Yesterday I worked my first Hands On Nashville volunteer shift with the flood relief effort. It was a very rewarding experience and I encourage my Middle Tennessee peeps to try to carve out some time to volunteer. There will be plenty to do in the months ahead.
But this is a fitness blog so I’ll make a connection between yesterday’s shift and my fitness journey. Here goes.
I signed up for a 2:30-7:00 p.m. shift. Volunteers were to meet at a gathering place and from there we were to travel by bus to our assigned house. Just in case Nashville hasn’t gotten enough rain, a storm complete with lightening arrived promptly at 2:30. Organization officials advised us they were unable to transport us if lightening was present and we would need to wait about an hour and a half to see if the storm would pass.
Several renegades decided to carpool and travel on our own to our assigned house. My work crew consisted of four men and two women. Our task was to remove flooring down to the subfloor and drywall to one foot above the watermark. The men went right to work and while no one said anything, I picked up a distinct vibe that suggested the women were in the way. I knew no one on this work crew, and I was uncomfortable checking out my theory. The other member of the delicate gender and I went to work hauling to the street the materials removed by the big, strong men-folk. On my first trip out of the house I had gathered what felt like a pretty decent armload of stuff. It was more awkward than heavy. Before I could get out the door, one of the big, strong men placed more stuff in my arms. I wasn’t trying to be overly sensitive, but it felt like he was testing me. I smiled and thanked him and trotted out the door.
After about 30 minutes of junk hauling I was about to come out of my skin. The activity seemed like a waste of my strength and stamina. So I picked up a hammer and cruised over to a wall no one was working. I confirmed with one of the big, strong men the correct height to begin hammering. I saw a few looks of “what does she think she’s about to do?” Undeterred I started hammering away. The drywall had in front of it a layer of veneer paneling, meaning a little more bicep action was required. But in no time I removed a huge section of the wall. “Pam!” exclaimed one of the big, strong men as if he was thinking, “Girlfriend’s got demolition cred.” I just smiled, which couldn’t been seen because I was wearing a nose and face mask. I almost said, “I forgot to mention I’m a half-marathoner and triathlete,” but that would have just been tacky.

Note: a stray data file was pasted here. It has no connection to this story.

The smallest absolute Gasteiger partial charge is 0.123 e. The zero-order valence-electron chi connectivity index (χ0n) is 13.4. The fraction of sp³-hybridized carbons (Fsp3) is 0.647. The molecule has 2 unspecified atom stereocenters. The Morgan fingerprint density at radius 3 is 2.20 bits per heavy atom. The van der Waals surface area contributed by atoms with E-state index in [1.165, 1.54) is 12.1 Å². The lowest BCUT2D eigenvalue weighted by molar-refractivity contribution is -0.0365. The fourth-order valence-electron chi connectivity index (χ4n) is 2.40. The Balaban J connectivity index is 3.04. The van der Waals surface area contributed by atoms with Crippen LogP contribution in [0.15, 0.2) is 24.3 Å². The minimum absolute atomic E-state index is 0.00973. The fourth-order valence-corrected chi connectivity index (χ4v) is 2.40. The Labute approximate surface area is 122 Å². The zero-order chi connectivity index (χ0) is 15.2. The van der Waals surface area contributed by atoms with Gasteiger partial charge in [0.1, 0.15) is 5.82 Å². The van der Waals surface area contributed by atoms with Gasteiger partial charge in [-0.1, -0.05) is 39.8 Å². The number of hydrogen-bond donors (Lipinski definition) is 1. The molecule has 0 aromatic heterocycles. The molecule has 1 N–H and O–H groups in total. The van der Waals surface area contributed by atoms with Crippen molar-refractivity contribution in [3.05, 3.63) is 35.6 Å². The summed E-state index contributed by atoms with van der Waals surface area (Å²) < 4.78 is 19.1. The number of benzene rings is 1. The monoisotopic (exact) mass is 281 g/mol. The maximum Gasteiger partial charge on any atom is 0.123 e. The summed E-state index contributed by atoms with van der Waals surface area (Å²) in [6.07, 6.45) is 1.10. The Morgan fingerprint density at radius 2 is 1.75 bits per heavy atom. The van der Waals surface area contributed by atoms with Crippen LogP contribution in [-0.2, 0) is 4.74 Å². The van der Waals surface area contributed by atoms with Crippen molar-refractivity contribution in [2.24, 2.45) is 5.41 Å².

Other male and female volunteers, those who waited on the storm to pass, joined us about an hour into our shift and by the end of the day, we had removed all of the contaminated drywall and floor boards. I felt accepted and affirmed by the big, strong men. I had some nice conversations: I gave one guy a Twitter tutorial, I learned another pastors a church near my home, and I found out one of the volunteers is friends with my boss. Cool stuff. I also met the homeowner, an elderly woman whom I got the sense was widowed. I met her daughter as well. They thanked us profusely and while I didn’t volunteer so that I’d get kudos, meeting them made me feel more connected to the project.
When I returned home my clothes were drenched with sweat and I fell into bed shortly after my shower. I expected to wake up this morning feeling sore, but I’m fine. In fact, I don’t feel as though I exerted myself at all yesterday.
In regards to being in shape, I’m certainly not where I want to be but I’m a long way from where I once was. I know I could not have accomplished all that I did yesterday if I didn’t follow a fitness plan. I hope I was a good representative of the sisterhood.